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  • Here are the biggest All-Star Game snubs from each league.
By Matt Martell
July 01, 2019

The All-Star Game rosters have been decided, with 64 players receiving the honor to play in the Midsummer Classic in Cleveland. In theory, the game is an exhibition contest between the best players from each league, a celebration of baseball’s biggest stars. Except the players having the best seasons—well, really half-seasons—aren’t always the best or most popular guys in the sport. The definition of “All-Star” is fluid.

As is the case every year, there are guys who probably shouldn’t have made the rosters but did, and there are others who deserved to be All-Stars but didn’t make the cut. Here are the biggest snubs from each league, with explanations for why they belong.

American League

Luke Voit, 1B, Yankees

When almost every Yankee starter was on the injured list, and when several backups joined them, Voit was the stabilizing force in the middle of their lineup. The beefy slugger is batting .280/.393/.509 with 17 homers and 50 RBI. His 139 OPS+ ranks second among primary American League first basemen, behind AL starter Carlos Santana.

Xander Bogaerts, SS, Red Sox

How does the player with the second-highest WAR in the American League, per Fangraphs, behind Mike Trout, not make the All-Star team? It’s not like Bogaerts plays for the Rays, a small-market club with little national telecast exposure. He’s having the best season of any player on the Red Sox, the defending champs. Sure, shortstop is one of the deepest position groups in the AL, and nobody was going to deny Francisco Lindor the chance to be an All-Star in front of his Cleveland fans, but Bogaerts should be on the roster in addition to Lindor and starter Jorge Polanco, not instead of them.

Gleyber Torres, SS/2B, Yankees

In my All-Star roster projection, I included Torres on the roster as a middle infielder, because he’s the Yankees’ starting second baseman but played mostly shortstop in the first half due to all their injuries. Either way, July 9 should be Gleyber Day. Torres is hitting .295/.361/.550 with a 139 OPS+. He leads all AL middle infielders (primary 2B or SS) with 19 home runs.

Max Kepler, OF, Twins

This makes no sense. The Twins have the highest scoring offense in the majors, yet they have one position player on the All-Star team. Kepler is the catalyst at the top of their lineup, slashing .269/.344/.548 with 21 homers, 53 runs and 53 RBI. He ranks second among AL outfielders in fWAR.

Lance Lynn, RHP, Rangers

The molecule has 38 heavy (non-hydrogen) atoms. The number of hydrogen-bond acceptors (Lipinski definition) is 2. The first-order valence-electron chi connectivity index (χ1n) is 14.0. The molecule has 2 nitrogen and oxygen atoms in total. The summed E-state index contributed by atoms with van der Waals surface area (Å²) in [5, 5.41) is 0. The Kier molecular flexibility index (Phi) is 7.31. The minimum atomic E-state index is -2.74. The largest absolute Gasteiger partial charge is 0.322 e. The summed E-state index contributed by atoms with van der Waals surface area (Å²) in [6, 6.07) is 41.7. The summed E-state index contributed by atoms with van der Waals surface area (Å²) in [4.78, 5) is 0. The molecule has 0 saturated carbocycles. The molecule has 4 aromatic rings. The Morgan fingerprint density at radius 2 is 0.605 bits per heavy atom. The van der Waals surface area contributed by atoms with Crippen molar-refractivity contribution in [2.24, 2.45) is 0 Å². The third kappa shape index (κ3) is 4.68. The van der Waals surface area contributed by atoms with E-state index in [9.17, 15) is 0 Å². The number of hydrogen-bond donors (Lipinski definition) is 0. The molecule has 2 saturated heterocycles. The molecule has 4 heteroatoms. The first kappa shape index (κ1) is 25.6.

It’s understandable why Lynn, the lone pitcher snub in the AL, was left off the roster. His 4.00 ERA is not what you’d expect from one of the league’s best pitchers. But, look at more advanced analytics—his 3.8 fWar leads AL pitchers—or traditional statistics (10-4 record), and Lynn seems like a no-brainer.


National League

Max Muncy, 2B, Dodgers

Muncy’s followed up his breakout 2018 season with another dominant offensive campaign, slashing .279/.380/.544 with 20 homers and 58 RBI. The one issue for him is positioning. He plays first, second and third for the Dodgers, though he’s played more games at first—one of the deeper positions in the NL—than the other two. However, he’s started more games at second (28) than first (26) or third (18). If the NL wanted an excuse to get him on the team, which it should, taking him as the third 2B would be an easy argument to make.

Fernando Tatís Jr., SS, Padres

Two things went against Tatís being an All-Star in his rookie season. One, he missed over a month with an injury, and players who miss significant time in the first half tend to be left off the All-Star team. The second, the Cardinals needed to have an All-Star to fill the one player per team quota. That went to shortstop Paul DeJong, whose season mirrors that of his team—hot start, rough cold stretch. But Tatís is having a better season than DeJong, slashing .337/.405/.613. The 20-year-old phenom boasts an exciting blend of power and speed, with 11 home runs and 12 stolen bases. Tatís still could make it to Cleveland for the ASG; Trevor Story is currently on the injured list, and even if he returns before the All-Star break, he may forgo the Midsummer Classic anyway for additional recovery.

Manny Machado, 3B, Padres

Like Lance Lynn, there’s an understandable explanation for why Machado did not make the All-Star team: he started slow. But man, the Padres third baseman has gone on a tear lately. Over his last 15 games, Machado is batting .412 with 10 homers and 23 RBI, improving his 2019 slashline to .277/.352/.516 and increasing his home run total to 20.

Cole Hamels, LHP, Cubs

Hamels was placed on the injured list this weekend, but his first-half performance deserves to be recognized with All-Star honors, even if he can’t play in the game. Hamels is 6-3 with a 2.98 ERA, which ranks sixth in the NL. The five starters with a better ERA, and the two who rank directly behind him, all made the all-star team.

Brandon Woodruff, RHP, Brewers

The lone bright spot in the Brewers’ spotty rotation, Woodruff has been invaluable to them in the ultra-competitive NL Central. He’s 10-2 with a 3.79 ERA and a 1.14 WHIP. He leads the NL in wins and his 10.59 K/9 ranks fourth.

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